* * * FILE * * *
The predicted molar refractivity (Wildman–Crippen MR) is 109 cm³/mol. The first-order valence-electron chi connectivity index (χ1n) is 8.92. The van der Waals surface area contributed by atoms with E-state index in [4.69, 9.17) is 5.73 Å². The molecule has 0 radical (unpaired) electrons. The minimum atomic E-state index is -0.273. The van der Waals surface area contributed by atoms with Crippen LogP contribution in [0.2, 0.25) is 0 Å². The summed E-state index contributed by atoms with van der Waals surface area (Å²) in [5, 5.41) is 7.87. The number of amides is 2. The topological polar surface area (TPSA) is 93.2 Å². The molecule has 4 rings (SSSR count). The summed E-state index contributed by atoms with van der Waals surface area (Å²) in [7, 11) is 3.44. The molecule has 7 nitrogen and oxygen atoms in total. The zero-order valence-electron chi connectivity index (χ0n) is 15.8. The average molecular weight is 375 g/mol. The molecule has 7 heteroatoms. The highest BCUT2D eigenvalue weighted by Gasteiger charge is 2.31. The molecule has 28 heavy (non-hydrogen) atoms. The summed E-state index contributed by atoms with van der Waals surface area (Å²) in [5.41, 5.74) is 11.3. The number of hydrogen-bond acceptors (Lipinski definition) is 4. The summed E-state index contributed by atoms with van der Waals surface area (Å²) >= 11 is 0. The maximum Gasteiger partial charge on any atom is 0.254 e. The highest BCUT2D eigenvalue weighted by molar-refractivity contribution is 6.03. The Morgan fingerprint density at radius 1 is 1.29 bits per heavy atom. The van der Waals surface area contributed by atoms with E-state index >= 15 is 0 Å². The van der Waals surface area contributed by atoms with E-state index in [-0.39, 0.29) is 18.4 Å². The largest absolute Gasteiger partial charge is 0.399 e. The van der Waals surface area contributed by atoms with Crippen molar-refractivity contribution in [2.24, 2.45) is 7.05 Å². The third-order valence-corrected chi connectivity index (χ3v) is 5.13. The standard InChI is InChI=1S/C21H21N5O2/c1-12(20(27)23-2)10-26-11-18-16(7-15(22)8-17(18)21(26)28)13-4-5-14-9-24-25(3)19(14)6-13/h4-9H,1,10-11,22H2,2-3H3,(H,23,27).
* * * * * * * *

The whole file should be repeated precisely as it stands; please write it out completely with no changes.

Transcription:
The predicted molar refractivity (Wildman–Crippen MR) is 109 cm³/mol. The first-order valence-electron chi connectivity index (χ1n) is 8.92. The van der Waals surface area contributed by atoms with E-state index in [4.69, 9.17) is 5.73 Å². The molecule has 0 radical (unpaired) electrons. The minimum atomic E-state index is -0.273. The van der Waals surface area contributed by atoms with Crippen LogP contribution in [0.2, 0.25) is 0 Å². The summed E-state index contributed by atoms with van der Waals surface area (Å²) in [5, 5.41) is 7.87. The number of amides is 2. The topological polar surface area (TPSA) is 93.2 Å². The molecule has 4 rings (SSSR count). The summed E-state index contributed by atoms with van der Waals surface area (Å²) in [7, 11) is 3.44. The molecule has 7 nitrogen and oxygen atoms in total. The zero-order valence-electron chi connectivity index (χ0n) is 15.8. The average molecular weight is 375 g/mol. The molecule has 7 heteroatoms. The highest BCUT2D eigenvalue weighted by Gasteiger charge is 2.31. The molecule has 28 heavy (non-hydrogen) atoms. The summed E-state index contributed by atoms with van der Waals surface area (Å²) in [5.41, 5.74) is 11.3. The number of hydrogen-bond acceptors (Lipinski definition) is 4. The summed E-state index contributed by atoms with van der Waals surface area (Å²) >= 11 is 0. The maximum Gasteiger partial charge on any atom is 0.254 e. The highest BCUT2D eigenvalue weighted by molar-refractivity contribution is 6.03. The Morgan fingerprint density at radius 1 is 1.29 bits per heavy atom. The van der Waals surface area contributed by atoms with E-state index >= 15 is 0 Å². The van der Waals surface area contributed by atoms with E-state index in [-0.39, 0.29) is 18.4 Å². The largest absolute Gasteiger partial charge is 0.399 e. The van der Waals surface area contributed by atoms with Crippen molar-refractivity contribution in [2.24, 2.45) is 7.05 Å². The third-order valence-corrected chi connectivity index (χ3v) is 5.13. The standard InChI is InChI=1S/C21H21N5O2/c1-12(20(27)23-2)10-26-11-18-16(7-15(22)8-17(18)21(26)28)13-4-5-14-9-24-25(3)19(14)6-13/h4-9H,1,10-11,22H2,2-3H3,(H,23,27).